Tucked inside Francioni's purse was a form she filled out before leaving, one sheet of paper that essentially said she was moving to Houston for a career in speech pathology.
"I was definitely worried about what would be at the border," she admitted.
It helped that one of her friends had made the same trip the day before. But her friend was only making a day trip, and the troopers had waved her through knowing she was coming back.
Francioni's stuffed Santa Fe coasted over the I-10 bridge on the Sabine River, and when she approached the Texas visitor's center exit, she saw solar traffic signs that said "CMV TRUCKS LEFT LN" and "PSGR VEH RIGHT LN."
A squad car was parked at the exit. Francioni turned into the visitor's center parking lot, which was split off into two lines — "like the Chick-fil-A drive-thru line," she said. There were two state troopers near the end of both lines, each wearing a mask and gloves.
The trooper who approached Francioni's window was "extremely nice," she said, and he told her she'd need to fill out a form since she planned to stay in Texas for an extended amount of time.
She withdrew the form from her purse.
"Oh, you already have it all filled out?" the trooper said. "Thank you! You can go on your way."
Francioni continued to Houston, unpacked and hunkered down — stuck in a place that feels like "an Airbnb that I can't leave," waiting to start her new job on Monday.
She's never ventured farther than her mailbox, her car, her trash bin.
Since the Texas Department of Public Safety was never clear about its enforcement plans — officials told The Advocate the department "does not discuss specifics" — Francioni was always anxious that a state trooper would show up at her door.
She thinks "there has to be" a "little fear involved" with the enforcement. If Texas officials were more exact, people could find a way to be more elusive.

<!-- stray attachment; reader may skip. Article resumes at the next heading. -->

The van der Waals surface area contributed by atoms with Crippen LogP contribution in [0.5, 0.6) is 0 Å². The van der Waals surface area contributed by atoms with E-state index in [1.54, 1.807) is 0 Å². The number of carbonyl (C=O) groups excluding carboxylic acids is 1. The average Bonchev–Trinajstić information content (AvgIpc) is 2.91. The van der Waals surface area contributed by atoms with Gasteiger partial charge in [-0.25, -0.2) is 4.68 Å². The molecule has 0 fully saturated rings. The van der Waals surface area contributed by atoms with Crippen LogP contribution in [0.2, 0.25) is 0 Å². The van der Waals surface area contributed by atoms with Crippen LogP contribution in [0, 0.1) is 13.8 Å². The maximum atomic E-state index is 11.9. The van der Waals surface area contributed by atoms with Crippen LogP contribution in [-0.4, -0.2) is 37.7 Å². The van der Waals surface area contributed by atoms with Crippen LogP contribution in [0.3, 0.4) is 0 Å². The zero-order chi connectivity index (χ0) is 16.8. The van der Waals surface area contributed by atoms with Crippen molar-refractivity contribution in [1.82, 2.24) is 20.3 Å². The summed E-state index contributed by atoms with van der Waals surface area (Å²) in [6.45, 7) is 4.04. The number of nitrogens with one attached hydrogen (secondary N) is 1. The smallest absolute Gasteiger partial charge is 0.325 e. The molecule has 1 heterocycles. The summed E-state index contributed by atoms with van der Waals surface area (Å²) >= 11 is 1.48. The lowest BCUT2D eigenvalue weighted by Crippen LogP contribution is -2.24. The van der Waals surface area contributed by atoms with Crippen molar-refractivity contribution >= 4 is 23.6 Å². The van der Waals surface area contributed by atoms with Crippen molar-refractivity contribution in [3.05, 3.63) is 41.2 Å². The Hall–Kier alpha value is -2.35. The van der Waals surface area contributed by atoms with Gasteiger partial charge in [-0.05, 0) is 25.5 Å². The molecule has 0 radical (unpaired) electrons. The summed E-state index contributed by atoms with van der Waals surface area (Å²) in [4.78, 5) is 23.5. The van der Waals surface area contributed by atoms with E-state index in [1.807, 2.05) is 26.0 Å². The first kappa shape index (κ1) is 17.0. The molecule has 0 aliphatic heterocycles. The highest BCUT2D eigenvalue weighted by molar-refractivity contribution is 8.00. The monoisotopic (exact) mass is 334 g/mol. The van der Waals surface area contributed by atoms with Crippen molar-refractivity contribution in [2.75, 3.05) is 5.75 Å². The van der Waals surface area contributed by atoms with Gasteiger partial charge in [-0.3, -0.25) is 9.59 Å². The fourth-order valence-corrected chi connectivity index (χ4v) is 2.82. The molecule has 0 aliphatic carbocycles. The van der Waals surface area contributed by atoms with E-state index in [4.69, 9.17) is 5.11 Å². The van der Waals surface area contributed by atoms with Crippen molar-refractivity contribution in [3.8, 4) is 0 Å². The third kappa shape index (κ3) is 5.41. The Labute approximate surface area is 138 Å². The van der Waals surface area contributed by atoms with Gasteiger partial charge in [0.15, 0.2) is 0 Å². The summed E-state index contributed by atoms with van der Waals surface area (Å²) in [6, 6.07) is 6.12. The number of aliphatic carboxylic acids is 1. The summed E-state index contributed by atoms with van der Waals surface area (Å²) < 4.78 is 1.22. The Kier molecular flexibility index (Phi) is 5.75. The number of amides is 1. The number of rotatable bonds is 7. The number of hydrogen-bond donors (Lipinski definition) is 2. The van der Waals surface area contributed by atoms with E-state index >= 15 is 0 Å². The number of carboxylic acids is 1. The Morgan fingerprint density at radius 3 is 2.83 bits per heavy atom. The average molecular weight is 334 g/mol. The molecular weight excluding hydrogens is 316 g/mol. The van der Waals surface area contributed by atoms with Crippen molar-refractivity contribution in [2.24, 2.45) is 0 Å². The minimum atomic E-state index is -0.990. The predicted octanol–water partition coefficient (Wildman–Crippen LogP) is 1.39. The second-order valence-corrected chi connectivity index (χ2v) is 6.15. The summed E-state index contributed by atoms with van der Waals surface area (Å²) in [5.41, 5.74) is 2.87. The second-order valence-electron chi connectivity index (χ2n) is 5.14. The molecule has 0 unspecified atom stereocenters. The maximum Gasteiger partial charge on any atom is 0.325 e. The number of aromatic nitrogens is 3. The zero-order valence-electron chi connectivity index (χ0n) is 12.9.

Turns out, all Francioni's received is a phone call.
A sheriff's office called a few days after she arrived, she said.
"We're just wondering if you're still quarantined at this location and if you're still there," the officer told her.
"Yep," she replied. "Haven't left."
"He's like, 'Thanks, bye!'" Francioni said.
The call left her confused.
What good did that do? Did they ping the location on her phone? What if she had lied?
Since then, no officer has directly visited her door.
Francioni understands there are inconsistencies.
She said it doesn't really make sense that people who live in Texas but work in Louisiana have been able to pass freely back and forth, while people like her must quarantine for 14 days or face fines and jail time.
She has questions about quarantine accountability if people like her are only getting phone calls — people who, unlike her, may not be "rule followers."
All of that may be true, but, in a time of crisis, she's weighed those grievances against the possibility that Louisianans like her can contribute to the deadly spread of a virus that every government in the world has struggled to control.
Perhaps if it were a different era — when there wasn't the technology and resources to deliver essential goods straight to your doorstep, when there weren't electronic devices that instantly connect you to the people you love — her quarantine may have been much harder.
"Is it really all that bad for me?" Francioni said. "No. I mean, is it annoying? Yes. But I'm OK with it. I don't think that it's been a super exciting experience, but if two weeks at my apartment doing nothing helps to save people, I'll do it."
So, once Francioni's time is up, once the quarantine order is lifted, once she's finally free to leave her apartment and start her new life, what will be the first thing she does?
"I'm just looking forward to going out into the sun," Francioni said. "Just going for a walk."